The most revelatory morsel of Cate Blanchett's latest interview with Variety, promoting her next film, Carol, is not that she's had relationships with women. Rather, it's her comment about labels:
"Pressed for details about whether she's had past relationships with women, she responds, 'Yes. Many times,' but doesn't elaborate. Like Carol, who never 'comes out' as a lesbian, Blanchett doesn't necessarily rely on labels for sexual orientation. 'I never thought about it,' she says of how she envisioned the character. 'I don't think Carol thought about it.'"
Blanchett's lack of consideration for labels reflects a larger cultural trend in the 21st century, of not being tethered to identity in the same way previous generations have. Just last week, for instance, Miley Cyrus explicitly refused labels about her gender and sexuality. The irony in this case was that people, from writers at the Daily Dot to fans on Tumblr, called her "genderqueer," to which she took to Instagram to refute: "NOTHING can/will define me! Free to be EVERYTHING!!!"
Who are labels for, really? From Blanchett's indifference to labels to Cyrus' outright refusal of them and an undercurrent of young people who find labels confining, it's clear many people are tired of being put into boxes. But if anything, as the reaction to Cyrus' words demonstrates, people are labeled anyway, even if it means dishonoring their own identity preferences. This is especially true of sexuality, since sexuality (unlike gender and race) is not necessarily visible.
Let's face it: Labels aren't just for the individual, but for the society that so desperately needs to define and place that individual in it.
The birth of identities: As even the most novice readers of Michel Foucault know, identities are cultural constructs, representing the historical period in which they are born. They are specifically useful to categorize people, and build communities.
It's in this reflex that the concept of homosexuality, as an identity, was created before that of the heterosexual. The homosexual identity came about in the late 19th century, as psychoanalysis and the medical industry emerged. The point was to diagnose, treat and "cure" homosexuality (which was considered a disorder by the American Psychological Association until 1973) while signaling it as different from heterosexuality.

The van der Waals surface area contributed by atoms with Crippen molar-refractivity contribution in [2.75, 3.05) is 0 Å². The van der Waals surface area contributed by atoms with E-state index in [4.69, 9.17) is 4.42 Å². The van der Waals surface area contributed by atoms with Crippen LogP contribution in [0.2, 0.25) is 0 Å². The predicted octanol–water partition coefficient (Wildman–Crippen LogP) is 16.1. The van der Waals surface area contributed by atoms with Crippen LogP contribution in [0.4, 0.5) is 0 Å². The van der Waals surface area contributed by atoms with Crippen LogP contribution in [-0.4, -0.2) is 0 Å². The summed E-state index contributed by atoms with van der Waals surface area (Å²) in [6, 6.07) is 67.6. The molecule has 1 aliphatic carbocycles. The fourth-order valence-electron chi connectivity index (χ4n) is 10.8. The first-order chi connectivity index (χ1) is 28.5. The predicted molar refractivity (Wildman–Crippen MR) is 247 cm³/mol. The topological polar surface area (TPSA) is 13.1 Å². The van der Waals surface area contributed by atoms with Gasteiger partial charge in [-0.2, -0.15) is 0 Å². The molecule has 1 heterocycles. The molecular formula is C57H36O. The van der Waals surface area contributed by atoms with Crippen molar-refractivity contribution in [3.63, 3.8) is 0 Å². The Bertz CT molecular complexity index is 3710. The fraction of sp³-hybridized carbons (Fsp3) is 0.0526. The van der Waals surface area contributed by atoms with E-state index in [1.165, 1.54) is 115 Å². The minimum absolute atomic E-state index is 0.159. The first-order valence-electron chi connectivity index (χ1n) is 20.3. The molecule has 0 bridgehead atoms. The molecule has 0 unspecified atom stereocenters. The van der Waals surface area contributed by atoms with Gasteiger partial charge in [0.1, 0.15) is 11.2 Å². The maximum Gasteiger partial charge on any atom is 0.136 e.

But despite all these labels and categories, at the end of the day, a person's gender expression — or how they present their femininity or masculinity (or both) — says nothing about what they prefer in bed.
The pressure that Blanchett, Cyrus and countless individuals face to define their sexuality with a label is one born from two components. The primary one is society's need to categorize a person; the secondary one comes from the LGBT community, the minority group in the midst of fighting for its civil rights, which advocates for these rights through making its members visible to the mainstream culture.
Out with the 20th century, out with the labels? It's not just labels around sexuality that are becoming less appealing to people. In this century, it's so Raven to express reluctance or explicitly refuse labels around race and gender. With the latter, the identity categories are morphing to reflect this cultural trend away from fixed categories, with the birth of queer, and with the latest lexical additions of gender-fluid, gender-nonconforming, bigender and agender.
Identity labels are tied to the time period in which they emerge. What is apparent in 2015 is that some people are moving beyond the confines of the 20th century toward a more liberated sense of how they define themselves, either by appropriating less restrictive labels, choosing and swapping them as well please or by rejecting them altogether.